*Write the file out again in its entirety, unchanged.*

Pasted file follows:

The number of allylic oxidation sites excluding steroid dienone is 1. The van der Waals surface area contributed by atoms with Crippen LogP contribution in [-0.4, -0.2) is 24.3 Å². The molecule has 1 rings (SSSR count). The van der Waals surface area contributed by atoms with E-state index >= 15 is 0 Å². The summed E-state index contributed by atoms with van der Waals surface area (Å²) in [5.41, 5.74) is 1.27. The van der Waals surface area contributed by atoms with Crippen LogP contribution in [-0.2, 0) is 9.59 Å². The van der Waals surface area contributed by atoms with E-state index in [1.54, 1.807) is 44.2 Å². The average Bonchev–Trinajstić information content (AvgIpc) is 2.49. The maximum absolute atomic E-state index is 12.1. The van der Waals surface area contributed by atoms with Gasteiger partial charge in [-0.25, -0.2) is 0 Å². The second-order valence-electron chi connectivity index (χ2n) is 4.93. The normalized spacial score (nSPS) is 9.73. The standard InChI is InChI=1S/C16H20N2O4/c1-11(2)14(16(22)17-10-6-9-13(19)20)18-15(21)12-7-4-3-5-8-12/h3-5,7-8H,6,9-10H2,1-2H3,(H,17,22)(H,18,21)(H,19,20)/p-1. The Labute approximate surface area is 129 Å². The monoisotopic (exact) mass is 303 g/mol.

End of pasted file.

The number of allylic oxidation sites excluding steroid dienone is 1. The van der Waals surface area contributed by atoms with Crippen LogP contribution in [-0.4, -0.2) is 24.3 Å². The molecule has 1 rings (SSSR count). The van der Waals surface area contributed by atoms with E-state index >= 15 is 0 Å². The summed E-state index contributed by atoms with van der Waals surface area (Å²) in [5.41, 5.74) is 1.27. The van der Waals surface area contributed by atoms with Crippen LogP contribution in [-0.2, 0) is 9.59 Å². The van der Waals surface area contributed by atoms with E-state index in [1.54, 1.807) is 44.2 Å². The average Bonchev–Trinajstić information content (AvgIpc) is 2.49. The maximum absolute atomic E-state index is 12.1. The van der Waals surface area contributed by atoms with Gasteiger partial charge in [-0.25, -0.2) is 0 Å². The second-order valence-electron chi connectivity index (χ2n) is 4.93. The normalized spacial score (nSPS) is 9.73. The standard InChI is InChI=1S/C16H20N2O4/c1-11(2)14(16(22)17-10-6-9-13(19)20)18-15(21)12-7-4-3-5-8-12/h3-5,7-8H,6,9-10H2,1-2H3,(H,17,22)(H,18,21)(H,19,20)/p-1. The Labute approximate surface area is 129 Å². The monoisotopic (exact) mass is 303 g/mol.